The L Magazine


February 12, 2015

Duane Zaloudek
#1, 1980
Watercolor paper
16" x 11" x 8"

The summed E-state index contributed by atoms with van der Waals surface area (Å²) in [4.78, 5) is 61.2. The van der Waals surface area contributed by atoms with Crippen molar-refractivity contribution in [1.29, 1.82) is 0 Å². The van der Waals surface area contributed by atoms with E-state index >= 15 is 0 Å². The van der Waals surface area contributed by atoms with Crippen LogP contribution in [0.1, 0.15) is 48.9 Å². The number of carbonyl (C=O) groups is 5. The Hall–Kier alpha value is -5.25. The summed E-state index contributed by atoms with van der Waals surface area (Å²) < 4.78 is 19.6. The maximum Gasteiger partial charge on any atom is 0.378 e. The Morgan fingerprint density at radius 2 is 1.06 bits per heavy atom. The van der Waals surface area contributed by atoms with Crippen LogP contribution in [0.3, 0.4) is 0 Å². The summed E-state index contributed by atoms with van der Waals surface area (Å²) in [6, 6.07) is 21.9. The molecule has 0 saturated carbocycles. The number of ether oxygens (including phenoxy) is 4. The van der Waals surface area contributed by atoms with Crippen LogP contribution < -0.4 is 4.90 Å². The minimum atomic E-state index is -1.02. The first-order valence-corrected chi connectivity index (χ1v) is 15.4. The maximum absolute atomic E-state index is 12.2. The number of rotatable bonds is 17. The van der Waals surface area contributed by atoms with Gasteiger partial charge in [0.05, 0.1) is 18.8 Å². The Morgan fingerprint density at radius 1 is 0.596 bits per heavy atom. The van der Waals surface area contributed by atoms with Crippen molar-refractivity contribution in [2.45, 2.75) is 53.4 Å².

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It won’t take you long to cursorily take in the reined in suite of works that constitute Nomad Songs—there are only so many there, the room is only so big—but it will take you quite a while to actually see them. This is particularly the case with the three new paintings on display, each an almost formally vacant entity of all-but-utter yet somehow softened whiteness in which something along the lines—or to be more precise, something within the lines—of interloping gray marks that seem never to start or finish will seize your gaze, then make you step closer, then make you blink hard to reset your capacities of sight, then just disarm you while making you wonder, perhaps, if it isn’t a bit unfair for such ostensible spareness to be quite so transfixing. Far more formally complex and dimensionally plectic, yet displaying a similar economy of palette and means, is the series of seven seemingly sun-baked cowboy hats—a reference to the ‘six thinking hats’ of decision making, perhaps, plus a seventh for thinking without thought?—Zaloudek’s deft craftings of stained sheets of watercolor paper into some sort of dried-leathery, toothsomely supple milliner’s jerky. For this viewer, experiencing the show felt a bit like meditating on the unwritten prologue for a Cormac McCarthy novel that doesn’t yet exist. Anyway, go, take your time, see—then really see—what you wish.

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